German tech company Bosch will start production of motorcycle ABS in the second quarter of 2022 at the Amata plant in Thailand. This plant has been producing components for vehicles for 25 years and have been making anti-lock braking system (ABS) products for four-wheelers since 2014.
Why the sudden interest in motorcycle ABS? On May 15 this year, Thailand’s Department of Land Transport announced that all new motorised two-wheelers must have ABS by 2024. It will also be mandatory for all existing motorised two-wheelers over 125cc to have ABS by 2026.
Motorcycle ABS directly makes riding on the road safer. According to Bosch, roughly 25% of motorised two-wheeler accidents could be prevented with ABS.
According to the WHO, this is more important in Southeast Asia as two and three-wheeler accidents account for 43% of all road traffic deaths. Thailand is especially affected by this as they have the highest rate of road-traffic fatalities out of all ASEAN countries. Southeast Asia has an average road fatality rate of 20.7 deaths per 100,000, but Thailand’s rate is 36.2.
With the implementation of Bosch’s motorcycle ABS in the near future as well as other manufacturers’ products, we hope to see the roads turn into a safer place. Another aspect that will lead to road safety is education. The more people know about ABS, the more safe vehicles there will be on the road.
What exactly does motorcycle ABS do and how does it work? As with any other vehicle, the ABS prevents the wheels from locking up when you brake. This significantly helps with deceleration times and stability.
“User-centric mobility is at the heart of Bosch’s business, and motivates us to develop technology that will make mobility safer for all road users”, added Martin Hayes, regional president of Bosch Southeast Asia. “This development cements Bosch’s commitment not only to road safety in general, but to the countries we operate in.”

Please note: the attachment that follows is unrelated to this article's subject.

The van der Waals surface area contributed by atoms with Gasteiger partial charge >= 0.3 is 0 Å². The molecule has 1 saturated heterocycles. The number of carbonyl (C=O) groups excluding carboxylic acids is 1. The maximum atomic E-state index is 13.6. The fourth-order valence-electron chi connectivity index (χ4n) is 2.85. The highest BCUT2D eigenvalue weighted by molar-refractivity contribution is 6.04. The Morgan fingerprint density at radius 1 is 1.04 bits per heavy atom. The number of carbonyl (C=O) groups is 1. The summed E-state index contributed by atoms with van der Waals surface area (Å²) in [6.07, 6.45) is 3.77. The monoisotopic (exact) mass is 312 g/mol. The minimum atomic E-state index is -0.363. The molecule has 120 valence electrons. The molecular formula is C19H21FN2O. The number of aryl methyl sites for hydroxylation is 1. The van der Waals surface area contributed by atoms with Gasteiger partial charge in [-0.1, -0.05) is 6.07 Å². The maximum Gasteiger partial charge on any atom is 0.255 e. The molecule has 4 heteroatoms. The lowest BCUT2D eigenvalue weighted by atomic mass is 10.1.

Malaysia has been behind in ABS and electronic stability programme (ESP) adoption for many years. In 2016, Bosch reported data suggesting that only 36% of locally assembled cars in Malaysia were equipped with ABS. Thailand was at 40%, while China was way ahead of its time with 87% of its cars having the safety feature.
Even worse, only 11% of Malaysia’s locally assembled cars had ESP systems installed in 2015. These systems use sensors to prevent your vehicle from drifting off track which can save lives. With a global ESP adoption rate of 64% in 2015, we hope that the Ministry of Transport can enforce stricter safety regulations.
In March 2020, only 81% of passenger cars sold in Malaysia have received an ASEAN NCAP rating of 4-stars or above. ASEAN NCAP is a new car assessment program that rates the safety of a vehicle. To get a good rating, a car must have ABS, ESP, airbags, etc.
Although the rating of cars sold is mandatory, the enforcement of safety regulations is still not in action, as even in 2019, Perodua released the Axia 1.0 E without ABS.
The former Transport Minister Loke has responded to motorcycle ABS suggestions by saying that the ministry was “gathering opinions, feedback and proposals” and working with JPJ and MIROS to formulate a policy, but nothing has come to fruition yet.
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